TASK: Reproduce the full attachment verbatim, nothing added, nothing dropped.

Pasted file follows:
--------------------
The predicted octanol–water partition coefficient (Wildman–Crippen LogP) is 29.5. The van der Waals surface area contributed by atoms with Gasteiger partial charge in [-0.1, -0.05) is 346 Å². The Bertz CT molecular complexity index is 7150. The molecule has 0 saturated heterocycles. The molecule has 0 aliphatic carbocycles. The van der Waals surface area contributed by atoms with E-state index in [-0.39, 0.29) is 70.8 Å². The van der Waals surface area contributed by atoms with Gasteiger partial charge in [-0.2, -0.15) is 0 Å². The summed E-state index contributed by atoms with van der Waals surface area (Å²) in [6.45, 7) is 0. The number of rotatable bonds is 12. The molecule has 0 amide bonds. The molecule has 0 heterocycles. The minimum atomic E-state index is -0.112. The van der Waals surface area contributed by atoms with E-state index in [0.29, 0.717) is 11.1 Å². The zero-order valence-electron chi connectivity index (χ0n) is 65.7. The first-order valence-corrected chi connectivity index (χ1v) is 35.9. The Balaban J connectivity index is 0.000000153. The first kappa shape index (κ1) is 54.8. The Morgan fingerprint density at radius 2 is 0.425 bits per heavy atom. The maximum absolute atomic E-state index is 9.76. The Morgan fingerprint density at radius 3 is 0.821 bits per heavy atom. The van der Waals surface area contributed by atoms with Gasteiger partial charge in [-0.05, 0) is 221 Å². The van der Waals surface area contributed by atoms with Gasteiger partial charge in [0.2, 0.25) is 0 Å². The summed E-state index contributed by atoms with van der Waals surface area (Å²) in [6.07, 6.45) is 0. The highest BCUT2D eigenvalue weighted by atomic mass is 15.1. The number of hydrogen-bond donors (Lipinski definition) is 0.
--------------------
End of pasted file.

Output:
The predicted octanol–water partition coefficient (Wildman–Crippen LogP) is 29.5. The van der Waals surface area contributed by atoms with Gasteiger partial charge in [-0.1, -0.05) is 346 Å². The Bertz CT molecular complexity index is 7150. The molecule has 0 saturated heterocycles. The molecule has 0 aliphatic carbocycles. The van der Waals surface area contributed by atoms with E-state index in [-0.39, 0.29) is 70.8 Å². The van der Waals surface area contributed by atoms with Gasteiger partial charge in [-0.2, -0.15) is 0 Å². The summed E-state index contributed by atoms with van der Waals surface area (Å²) in [6.45, 7) is 0. The number of rotatable bonds is 12. The molecule has 0 amide bonds. The molecule has 0 heterocycles. The minimum atomic E-state index is -0.112. The van der Waals surface area contributed by atoms with E-state index in [0.29, 0.717) is 11.1 Å². The zero-order valence-electron chi connectivity index (χ0n) is 65.7. The first-order valence-corrected chi connectivity index (χ1v) is 35.9. The Balaban J connectivity index is 0.000000153. The first kappa shape index (κ1) is 54.8. The Morgan fingerprint density at radius 2 is 0.425 bits per heavy atom. The maximum absolute atomic E-state index is 9.76. The Morgan fingerprint density at radius 3 is 0.821 bits per heavy atom. The van der Waals surface area contributed by atoms with Gasteiger partial charge in [-0.05, 0) is 221 Å². The van der Waals surface area contributed by atoms with Gasteiger partial charge in [0.2, 0.25) is 0 Å². The summed E-state index contributed by atoms with van der Waals surface area (Å²) in [6.07, 6.45) is 0. The highest BCUT2D eigenvalue weighted by atomic mass is 15.1. The number of hydrogen-bond donors (Lipinski definition) is 0.